Original Link: http://www.anandtech.com/show/8119/amd-launches-mobile-kaveri-apus

Introducing AMD's Mobile Kaveri APUs

A couple weeks back, AMD flew us out to San Francisco for a briefing on their upcoming Mobile Kaveri APUs. Along with the briefing, we were given some time to run benchmarks on a prototype Kaveri laptop, though I'll note up front that the laptop isn't intended for retail and is merely a demonstration of performance potential. A funny thing happened about a week after the briefing, which some of you likely saw: AMD's web team accidentally posted all of the specs for the upcoming mobile Kaveri APUs ahead of schedule (for about half a day). We removed our coverage of the Mobile Kaveri APUs when AMD corrected the error, but we might as well jump right into things with the overview of the new mobile APUs.

Kaveri is AMD’s latest generation high-performance APU, and appeared first released on the desktop back in January of this year. We were a bit surprised – perhaps even perplexed – about the desktop first launch, considering AMD's "we're not going after the highest performance CPU market" stance. Then again, AMD-equipped laptops haven't been as strong as Intel-equipped laptops – not that the APUs aren't fast enough, but getting OEM partners to make a compelling AMD laptop seems rather difficult. As the saying goes, "You can lead a horse to water but you can't make him drink." AMD has provided a compelling APU and platform solution for a couple years, but the perception is that AMD platforms are budget platforms, so basically almost every corner gets cut. I'll have more to say on that later, but it's still a major concern in my book. Regardless, since the desktop Kaveri launch we have been eagerly awaiting the release of the mobile incarnation.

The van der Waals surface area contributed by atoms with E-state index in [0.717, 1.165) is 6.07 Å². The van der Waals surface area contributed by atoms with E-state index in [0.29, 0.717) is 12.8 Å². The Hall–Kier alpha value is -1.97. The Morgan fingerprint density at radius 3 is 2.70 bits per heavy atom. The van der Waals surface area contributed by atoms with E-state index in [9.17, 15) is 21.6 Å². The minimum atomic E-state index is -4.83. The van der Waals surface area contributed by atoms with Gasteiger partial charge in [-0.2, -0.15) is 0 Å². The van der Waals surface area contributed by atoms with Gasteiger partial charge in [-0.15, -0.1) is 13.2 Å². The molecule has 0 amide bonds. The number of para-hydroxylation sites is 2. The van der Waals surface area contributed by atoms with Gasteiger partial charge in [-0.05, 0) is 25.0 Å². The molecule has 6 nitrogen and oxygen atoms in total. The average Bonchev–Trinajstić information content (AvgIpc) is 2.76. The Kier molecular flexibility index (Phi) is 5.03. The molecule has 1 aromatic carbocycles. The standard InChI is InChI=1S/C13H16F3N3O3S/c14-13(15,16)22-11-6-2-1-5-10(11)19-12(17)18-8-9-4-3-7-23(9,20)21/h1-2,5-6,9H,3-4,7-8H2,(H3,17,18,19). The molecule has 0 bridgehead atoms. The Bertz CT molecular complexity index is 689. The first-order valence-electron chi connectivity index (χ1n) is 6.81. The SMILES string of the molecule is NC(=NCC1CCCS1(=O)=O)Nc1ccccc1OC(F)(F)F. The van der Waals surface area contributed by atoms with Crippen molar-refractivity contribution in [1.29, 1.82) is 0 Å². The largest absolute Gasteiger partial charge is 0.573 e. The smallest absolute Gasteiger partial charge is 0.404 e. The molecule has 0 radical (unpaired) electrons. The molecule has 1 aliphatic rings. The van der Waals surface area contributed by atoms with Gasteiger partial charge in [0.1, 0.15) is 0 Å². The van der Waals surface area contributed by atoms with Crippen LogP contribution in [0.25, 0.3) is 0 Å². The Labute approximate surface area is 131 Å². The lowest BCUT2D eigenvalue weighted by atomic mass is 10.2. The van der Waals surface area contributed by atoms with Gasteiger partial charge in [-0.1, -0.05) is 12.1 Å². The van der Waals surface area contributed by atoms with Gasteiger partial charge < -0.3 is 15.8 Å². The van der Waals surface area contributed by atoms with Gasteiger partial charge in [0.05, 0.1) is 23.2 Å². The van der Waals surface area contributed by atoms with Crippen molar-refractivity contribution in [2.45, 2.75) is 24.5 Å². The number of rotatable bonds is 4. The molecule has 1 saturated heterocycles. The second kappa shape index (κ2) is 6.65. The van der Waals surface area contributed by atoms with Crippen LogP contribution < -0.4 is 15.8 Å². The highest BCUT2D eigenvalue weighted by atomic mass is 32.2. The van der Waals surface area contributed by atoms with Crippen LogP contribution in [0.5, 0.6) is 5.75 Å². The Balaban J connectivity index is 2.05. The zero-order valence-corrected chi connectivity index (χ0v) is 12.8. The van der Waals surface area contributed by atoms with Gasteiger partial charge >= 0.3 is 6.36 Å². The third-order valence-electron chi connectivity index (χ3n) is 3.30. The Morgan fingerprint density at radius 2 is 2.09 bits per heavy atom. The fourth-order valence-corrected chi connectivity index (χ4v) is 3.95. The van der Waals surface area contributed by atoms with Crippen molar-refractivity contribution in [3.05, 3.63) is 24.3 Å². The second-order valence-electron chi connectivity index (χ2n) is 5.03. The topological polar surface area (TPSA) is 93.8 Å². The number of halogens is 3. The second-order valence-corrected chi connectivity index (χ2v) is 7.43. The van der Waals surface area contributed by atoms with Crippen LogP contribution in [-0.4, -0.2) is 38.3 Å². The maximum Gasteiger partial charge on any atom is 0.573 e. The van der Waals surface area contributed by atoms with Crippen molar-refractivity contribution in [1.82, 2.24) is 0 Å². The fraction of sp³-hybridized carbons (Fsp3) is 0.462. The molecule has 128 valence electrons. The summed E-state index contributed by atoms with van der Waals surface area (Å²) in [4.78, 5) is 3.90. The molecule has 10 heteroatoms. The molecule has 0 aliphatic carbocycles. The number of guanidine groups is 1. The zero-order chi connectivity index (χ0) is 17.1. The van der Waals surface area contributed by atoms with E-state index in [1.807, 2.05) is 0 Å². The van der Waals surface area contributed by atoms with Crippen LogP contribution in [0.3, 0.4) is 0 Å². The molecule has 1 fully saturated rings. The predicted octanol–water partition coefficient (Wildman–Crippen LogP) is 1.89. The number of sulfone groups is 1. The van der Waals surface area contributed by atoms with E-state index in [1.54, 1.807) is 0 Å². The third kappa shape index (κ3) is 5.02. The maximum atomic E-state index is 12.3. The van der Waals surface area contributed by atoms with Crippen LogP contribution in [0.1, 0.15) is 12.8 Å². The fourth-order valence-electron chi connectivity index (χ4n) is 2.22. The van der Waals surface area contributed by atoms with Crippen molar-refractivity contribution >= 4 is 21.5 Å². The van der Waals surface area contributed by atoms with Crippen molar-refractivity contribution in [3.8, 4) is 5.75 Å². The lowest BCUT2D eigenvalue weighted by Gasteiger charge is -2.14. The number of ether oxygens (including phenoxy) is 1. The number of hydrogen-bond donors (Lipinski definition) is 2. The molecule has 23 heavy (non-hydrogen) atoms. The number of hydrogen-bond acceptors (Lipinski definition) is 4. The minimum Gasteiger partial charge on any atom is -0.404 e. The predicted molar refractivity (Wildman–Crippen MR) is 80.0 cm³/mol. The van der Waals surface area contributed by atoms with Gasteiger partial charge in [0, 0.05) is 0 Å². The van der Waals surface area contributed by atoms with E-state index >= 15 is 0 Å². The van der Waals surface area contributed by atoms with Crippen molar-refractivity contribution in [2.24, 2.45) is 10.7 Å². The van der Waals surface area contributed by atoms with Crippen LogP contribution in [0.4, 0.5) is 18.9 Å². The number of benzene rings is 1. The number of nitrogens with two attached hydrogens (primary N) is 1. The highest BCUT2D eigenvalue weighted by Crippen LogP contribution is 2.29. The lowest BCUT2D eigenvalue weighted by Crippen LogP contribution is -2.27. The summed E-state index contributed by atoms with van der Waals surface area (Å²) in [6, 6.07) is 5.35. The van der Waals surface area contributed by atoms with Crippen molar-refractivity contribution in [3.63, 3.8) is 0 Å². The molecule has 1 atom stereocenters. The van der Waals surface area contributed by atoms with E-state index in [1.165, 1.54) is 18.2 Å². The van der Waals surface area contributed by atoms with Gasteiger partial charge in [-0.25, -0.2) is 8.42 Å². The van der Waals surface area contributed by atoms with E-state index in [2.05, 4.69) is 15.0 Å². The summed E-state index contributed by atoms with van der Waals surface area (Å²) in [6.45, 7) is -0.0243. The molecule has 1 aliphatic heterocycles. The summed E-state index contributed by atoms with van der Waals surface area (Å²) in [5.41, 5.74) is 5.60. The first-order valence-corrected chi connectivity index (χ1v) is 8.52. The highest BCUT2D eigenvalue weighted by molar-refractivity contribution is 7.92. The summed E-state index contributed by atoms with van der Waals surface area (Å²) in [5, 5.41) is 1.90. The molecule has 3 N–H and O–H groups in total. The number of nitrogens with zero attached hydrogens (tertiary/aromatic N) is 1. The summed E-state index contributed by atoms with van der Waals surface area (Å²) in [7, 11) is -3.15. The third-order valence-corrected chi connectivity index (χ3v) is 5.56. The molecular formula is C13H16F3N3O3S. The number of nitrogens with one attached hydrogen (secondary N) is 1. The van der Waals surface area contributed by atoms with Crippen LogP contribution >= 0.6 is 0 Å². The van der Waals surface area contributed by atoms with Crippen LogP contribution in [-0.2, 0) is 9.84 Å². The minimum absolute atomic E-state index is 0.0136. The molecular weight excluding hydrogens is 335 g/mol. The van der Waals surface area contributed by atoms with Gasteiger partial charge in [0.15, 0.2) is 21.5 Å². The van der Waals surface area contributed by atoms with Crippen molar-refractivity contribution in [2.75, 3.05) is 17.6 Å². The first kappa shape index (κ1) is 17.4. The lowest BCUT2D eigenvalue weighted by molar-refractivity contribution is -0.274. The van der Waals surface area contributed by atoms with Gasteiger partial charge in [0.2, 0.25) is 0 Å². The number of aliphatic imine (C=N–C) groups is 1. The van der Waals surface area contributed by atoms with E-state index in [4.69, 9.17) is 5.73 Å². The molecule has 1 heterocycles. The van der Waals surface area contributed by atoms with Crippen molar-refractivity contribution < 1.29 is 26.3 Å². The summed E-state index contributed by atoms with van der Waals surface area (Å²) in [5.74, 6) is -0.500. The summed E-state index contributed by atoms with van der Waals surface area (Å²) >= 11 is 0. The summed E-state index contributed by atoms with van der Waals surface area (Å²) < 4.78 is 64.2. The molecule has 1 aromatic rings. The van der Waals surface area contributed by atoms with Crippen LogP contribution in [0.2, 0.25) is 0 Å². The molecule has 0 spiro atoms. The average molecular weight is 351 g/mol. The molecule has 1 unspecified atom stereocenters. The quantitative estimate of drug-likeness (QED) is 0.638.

The launch has been scheduled for H1 2014 for some time now, and with AMD able to offer significant GPU performance with their APUs coupled with the space benefits of an integrated GPU versus a discrete GPU, it should be an easy sell. Mobile of course is not without its challenges. Power use is paramount, and while AMD has always been able to meet the desired TDPs, there is often the matter of performance tradeoffs required to hit those TDPs. Mobile is also a highly contested market right now; Intel of course has their Bay Trail and Haswell parts, but we're now seeing tablets and ARM-based Chromebooks pushing into AMD territory.

Despite the somewhat questionable decision to launch first on desktop – particularly odd given both Llano and Trinity launched more or less simultaneously on laptops and desktops – it's now time to pull the wrappings off Kaveri for the second time and see what AMD has created. We're now almost exactly a year after the launch of mobile Richland, which was really just a minor tweak of Trinity that launched about two years back. This is the first major architectural upgrade for AMD laptop APUs in two years, and expectations and hopes are high.